Love, love, love, your blog! Also recently fell in love with natural wines, like Martha Stoumen, and I’m wondering if you think they will ever become affordable for the daily wine consumer? When I say “natural,” I’m speaking of the wines that use native yeast only to ferment and do not add sulfites. So far, the natural wines that I have found in the $10-$15 range are simply undrinkable.
Curious about natural wine

Dear Natural:
Thanks for the kind words. Natural wine, even though availability is limited, is probably the most contentious topic in wine today. And you’ve identified the natural wine conundrum – and why I haven’t written about it. It’s almost impossible to make a quality natural wine most of us can afford, given the process. Waiting on natural yeast to do the job is not cost efficient. The other interesting thing about natural wine is that its supporters say it should be expensive, so that its producers can make a living. One of their criticisms of Big Wine and “commercial” wine is that these wines don’t give the grape grower a fair return on their effort and time and cost.

Dear Wine Curmudgeon:
I’m confused about the new European wine tariffs. Why is there a dividing line at 14 percent alcohol?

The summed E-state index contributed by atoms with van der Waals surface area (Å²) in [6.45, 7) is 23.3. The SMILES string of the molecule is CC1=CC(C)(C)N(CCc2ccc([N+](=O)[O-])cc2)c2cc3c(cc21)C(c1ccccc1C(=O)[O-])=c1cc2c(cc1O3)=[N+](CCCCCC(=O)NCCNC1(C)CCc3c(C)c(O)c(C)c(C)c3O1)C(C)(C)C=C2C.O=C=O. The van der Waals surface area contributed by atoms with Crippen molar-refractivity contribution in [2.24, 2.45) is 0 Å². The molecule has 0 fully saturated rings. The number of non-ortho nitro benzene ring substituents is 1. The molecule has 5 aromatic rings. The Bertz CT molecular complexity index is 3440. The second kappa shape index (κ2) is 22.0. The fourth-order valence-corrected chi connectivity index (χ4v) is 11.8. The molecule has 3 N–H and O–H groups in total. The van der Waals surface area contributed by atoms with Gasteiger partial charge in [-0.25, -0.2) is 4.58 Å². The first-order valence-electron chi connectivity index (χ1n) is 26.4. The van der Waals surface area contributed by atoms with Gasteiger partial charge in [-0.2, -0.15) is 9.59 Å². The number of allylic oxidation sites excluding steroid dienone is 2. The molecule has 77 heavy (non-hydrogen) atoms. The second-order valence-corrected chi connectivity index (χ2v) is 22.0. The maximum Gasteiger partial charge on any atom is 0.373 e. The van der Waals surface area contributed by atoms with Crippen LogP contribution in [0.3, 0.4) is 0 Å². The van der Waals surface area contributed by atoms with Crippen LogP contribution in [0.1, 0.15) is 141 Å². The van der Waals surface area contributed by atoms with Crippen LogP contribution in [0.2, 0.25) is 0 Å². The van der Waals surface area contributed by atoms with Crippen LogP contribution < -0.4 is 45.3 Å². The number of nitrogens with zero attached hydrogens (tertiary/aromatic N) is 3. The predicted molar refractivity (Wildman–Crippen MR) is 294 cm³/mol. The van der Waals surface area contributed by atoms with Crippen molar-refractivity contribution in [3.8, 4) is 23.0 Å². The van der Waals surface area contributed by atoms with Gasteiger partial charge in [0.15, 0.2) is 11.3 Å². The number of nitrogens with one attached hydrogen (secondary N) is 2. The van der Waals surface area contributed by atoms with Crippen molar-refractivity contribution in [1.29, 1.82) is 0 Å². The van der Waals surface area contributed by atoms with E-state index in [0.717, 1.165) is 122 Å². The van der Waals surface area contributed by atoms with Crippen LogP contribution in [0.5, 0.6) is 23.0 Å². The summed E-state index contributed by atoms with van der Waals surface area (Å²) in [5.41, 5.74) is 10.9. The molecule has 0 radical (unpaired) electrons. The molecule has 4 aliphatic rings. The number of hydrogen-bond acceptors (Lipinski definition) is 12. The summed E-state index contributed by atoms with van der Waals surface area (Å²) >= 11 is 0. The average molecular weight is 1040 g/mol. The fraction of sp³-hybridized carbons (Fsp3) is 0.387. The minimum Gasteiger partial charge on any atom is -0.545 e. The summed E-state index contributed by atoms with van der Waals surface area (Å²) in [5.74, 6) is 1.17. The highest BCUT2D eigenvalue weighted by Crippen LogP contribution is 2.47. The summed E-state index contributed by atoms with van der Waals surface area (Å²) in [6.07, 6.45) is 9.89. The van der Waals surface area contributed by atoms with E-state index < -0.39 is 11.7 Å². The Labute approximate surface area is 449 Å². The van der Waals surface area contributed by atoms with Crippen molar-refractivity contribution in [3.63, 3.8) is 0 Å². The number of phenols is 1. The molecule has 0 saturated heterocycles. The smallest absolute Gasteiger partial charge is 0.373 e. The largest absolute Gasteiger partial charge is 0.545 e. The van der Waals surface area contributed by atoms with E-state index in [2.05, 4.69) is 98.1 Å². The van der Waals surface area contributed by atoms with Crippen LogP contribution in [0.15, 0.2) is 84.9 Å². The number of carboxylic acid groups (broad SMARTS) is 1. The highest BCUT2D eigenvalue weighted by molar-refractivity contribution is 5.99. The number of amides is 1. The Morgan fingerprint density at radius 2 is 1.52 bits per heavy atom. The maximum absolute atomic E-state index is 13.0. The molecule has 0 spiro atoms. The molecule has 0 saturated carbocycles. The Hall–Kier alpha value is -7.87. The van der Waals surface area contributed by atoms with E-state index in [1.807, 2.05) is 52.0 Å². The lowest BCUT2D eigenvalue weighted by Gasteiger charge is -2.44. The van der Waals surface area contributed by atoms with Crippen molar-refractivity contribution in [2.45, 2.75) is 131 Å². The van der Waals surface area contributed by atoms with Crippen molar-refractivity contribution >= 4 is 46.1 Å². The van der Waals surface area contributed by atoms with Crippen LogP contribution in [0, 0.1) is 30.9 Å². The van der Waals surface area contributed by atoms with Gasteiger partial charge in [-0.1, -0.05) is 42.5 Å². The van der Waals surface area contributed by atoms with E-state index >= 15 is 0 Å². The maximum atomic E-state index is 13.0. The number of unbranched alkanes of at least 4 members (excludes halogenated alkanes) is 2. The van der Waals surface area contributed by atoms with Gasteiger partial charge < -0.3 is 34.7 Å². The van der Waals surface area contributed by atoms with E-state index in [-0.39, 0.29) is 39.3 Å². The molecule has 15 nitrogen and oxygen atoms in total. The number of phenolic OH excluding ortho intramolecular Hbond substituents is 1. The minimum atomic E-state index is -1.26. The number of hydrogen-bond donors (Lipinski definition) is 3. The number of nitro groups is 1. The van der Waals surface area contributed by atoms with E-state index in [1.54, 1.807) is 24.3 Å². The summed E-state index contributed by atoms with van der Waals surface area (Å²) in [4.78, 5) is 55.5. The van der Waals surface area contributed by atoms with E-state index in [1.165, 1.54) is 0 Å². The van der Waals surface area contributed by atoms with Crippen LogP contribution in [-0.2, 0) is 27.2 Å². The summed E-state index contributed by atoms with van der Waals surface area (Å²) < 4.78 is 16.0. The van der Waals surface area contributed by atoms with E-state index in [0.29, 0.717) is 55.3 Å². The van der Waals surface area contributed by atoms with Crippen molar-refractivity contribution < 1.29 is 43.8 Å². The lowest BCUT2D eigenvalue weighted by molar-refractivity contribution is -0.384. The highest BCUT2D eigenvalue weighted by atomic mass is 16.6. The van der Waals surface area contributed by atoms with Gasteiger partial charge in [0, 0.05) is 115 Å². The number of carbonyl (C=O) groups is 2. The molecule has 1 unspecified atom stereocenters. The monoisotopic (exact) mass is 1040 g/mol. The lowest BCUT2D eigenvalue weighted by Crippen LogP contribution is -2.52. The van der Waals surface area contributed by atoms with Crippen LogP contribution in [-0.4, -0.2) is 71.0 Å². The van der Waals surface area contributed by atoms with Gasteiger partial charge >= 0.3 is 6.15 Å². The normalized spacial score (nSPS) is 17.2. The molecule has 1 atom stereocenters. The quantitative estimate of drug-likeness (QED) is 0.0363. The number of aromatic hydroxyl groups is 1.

Boozed and confused

Dear Boozed:
Don’t worry – we’re all confused. Most of it makes little sense. And the provision that French, British, German, and Spanish wines with more than 14 percent alcohol are exempt from the tariff is especially confusing. That means most whites will be taxed, but some reds won’t be. Maybe it’s the idea that higher alcohol is bad, and those wines should be punished. Or it may also have something to do with the way wine is taxed in the U.S. where higher alcohol wines pay higher excise taxes.

Hi, WC:
I know this will sound stupid, but I don’t understand wine scores or what they’re supposed to do. Why can’t someone just say if the wine is good or bad?
100 points

Dear 100:
The 100-point scoring system used to be the most contentious part of wine. It’s based on the system we know from school – 90 to 100 is an A, 80 to 90 is a B, and so forth. Its original goal was to expand on good or bad, so that you would know how good or how bad. But – and regardless of every other problem with the system – almost no wine gets less than 85 points any more. Which means one of two things: either no wine is badly made enough to warrant 82 or 79 or 64 points, or the system is so flawed that scores have become meaningless. I think it’s the latter, and that’s one reason why I don’t use scores.

Photo: “Great Sage – Bar” by ZagatBuzz is licensed under CC BY-NC-SA 2.0